Helping animals – and people – after we die

Leaving our bodies to medical science is something I’m sure many of us are keen to do in the interests of saving animal lives and helping to promote human-based research, but have somehow never got round to doing. For me at least, the current pandemic has been a spur to action. Not just because it has reminded me of my own mortality, but because, when my turn to get the jab arrives, my gratitude to the NHS will be tempered with guilt over the many animals who will have suffered and perished over the course of its development.

There are many ways to do this, one of which is to register as an organ donor. As of last year, we have an “opt-out” system in England, meaning that all adults agree to become potential organ donors when they die unless they have made a statement to the contrary. Either way, you can still register your decision at, and it is important to do so as you can then elect to donate all your organs (not just those suitable for transplantation) and your tissues as well, all of which helps to reduce reliance on animals, whether as a source of biological material or a tool for research. Brain banks, too, need non-diseased brains for use in the study of neurological conditions such as Parkinson’s and Alzheimer’s which – despite the invasive experiments conducted on monkey subjects – are unique to humans. And you can even donate surplus tissue during your lifetime, such as bone tissue during hip replacement surgery or amniotic membrane during an elective caesarean section.

Finally, you can bequeath your whole body, for purposes defined under the Human Tissue Act 2004 as the “anatomical examination, education or training relating to human health and research in connection with disorders, or the functioning of the human body”. Although you can state this in your will, it is not enough on its own: written consent must be given prior to death, so you need to obtain a consent form from your local medical school and keep a copy with your will. To find out where your nearest one is, you can simply visit the Human Tissue Authority website ( and type in your postcode. This site is a mine of useful information on all the above, and should answer most of the queries you are likely to have.

I should point out here that body donations are not being accepted under current Covid restrictions, but the demand will still be there – perhaps even more so – when they are lifted, so it’s a good idea to start thinking about it now. And, as with organ and tissue donation, it is vital to make sure your next of kin or close friends are aware of your wishes. Even once you have registered as a donor, the bequest office will not act unless instructed to do so by the person with responsibility for your body, so they will need to know who to contact. Talking this through can be a useful exercise in itself, helping those close to you to understand the reasons for your decision and perhaps even consider following your example. I have read several interviews with donors who have found it a comfort to be able to “give something back”, and that this has helped them come to terms with the prospect of death. For their relatives, it is still possible to have the ashes returned to them for burial after cremation, and interdenominational memorial services are held annually to thank donors and their families.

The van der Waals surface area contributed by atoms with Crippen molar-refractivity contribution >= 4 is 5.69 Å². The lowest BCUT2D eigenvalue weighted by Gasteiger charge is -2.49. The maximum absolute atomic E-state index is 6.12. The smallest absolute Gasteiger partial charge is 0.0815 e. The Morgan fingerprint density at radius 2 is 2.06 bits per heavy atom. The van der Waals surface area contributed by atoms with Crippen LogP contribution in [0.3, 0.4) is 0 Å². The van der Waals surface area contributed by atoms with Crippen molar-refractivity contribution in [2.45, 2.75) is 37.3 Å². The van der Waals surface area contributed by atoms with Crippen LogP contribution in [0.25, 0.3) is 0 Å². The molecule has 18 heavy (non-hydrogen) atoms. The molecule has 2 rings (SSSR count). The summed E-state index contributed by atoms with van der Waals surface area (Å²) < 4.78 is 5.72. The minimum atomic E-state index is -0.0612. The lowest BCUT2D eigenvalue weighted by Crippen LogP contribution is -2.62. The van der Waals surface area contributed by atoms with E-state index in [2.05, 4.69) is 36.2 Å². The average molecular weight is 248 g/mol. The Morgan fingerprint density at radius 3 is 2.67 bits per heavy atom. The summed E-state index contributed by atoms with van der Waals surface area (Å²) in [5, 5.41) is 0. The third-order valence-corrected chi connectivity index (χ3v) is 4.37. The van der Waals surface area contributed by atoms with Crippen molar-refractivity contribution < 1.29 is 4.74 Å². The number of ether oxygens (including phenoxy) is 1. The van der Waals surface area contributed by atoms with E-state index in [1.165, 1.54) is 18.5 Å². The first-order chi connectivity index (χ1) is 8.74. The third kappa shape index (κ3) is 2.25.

Hopefully we will see attitudes continue to change as more and more of us decide to take this step, and talk openly about a subject that has long suffered from something of a stigma, deriving partly perhaps from grisly tales of body snatchers from the dim and distant past. Covid has brought vividly before our eyes what modern medical science can do for us, and it is surely desirable to do whatever we can to help ensure that it is conducted with as much efficiency and humanity as possible.

Tissue donation: a proactive way to help save human and animal lives

Human tissueWe were recently asked how to go about leaving your body to medical science, and since this is a question often raised by those wanting to do something practical to help reduce reliance on animal subjects, it’s worth summarising the available information here.

There are various ways in which you can donate part or all of your body for the benefit of medical research.

Surplus tissues removed during surgery can be stored in hospital biobanks if you let the surgeon or nurse know in advance.

Organ donations save thousands of lives each year, but if your organs are unsuitable for transplant they can still play a valuable role in research.

Brain banks need both diseased and healthy brains to study Alzheimer’s, Parkinson’s and other neurodegenerative diseases peculiar to humans.

Whole bodies are always needed by medical schools, whether for research purposes or to teach anatomy and surgical techniques. Under the Human Tissue Act 2004, consent for this must be given prior to death. A consent form can be obtained from your nearest medical school and a copy should be kept with your will. You should also inform your family, close friends and GP that you wish to donate your body. The medical school will arrange a cremation or burial, which the family may wish to attend, although this may not be for up to a year after the donation has taken place. Many medical schools also organise annual services of remembrance in order to recognise and thank donors and their families.

Further information, including contact details for medical schools throughout the UK, is available from the Human Tissue Authority website. Two inspirational stories about body donation can be read here and here.

Our thanks to Safer Medicines for these references.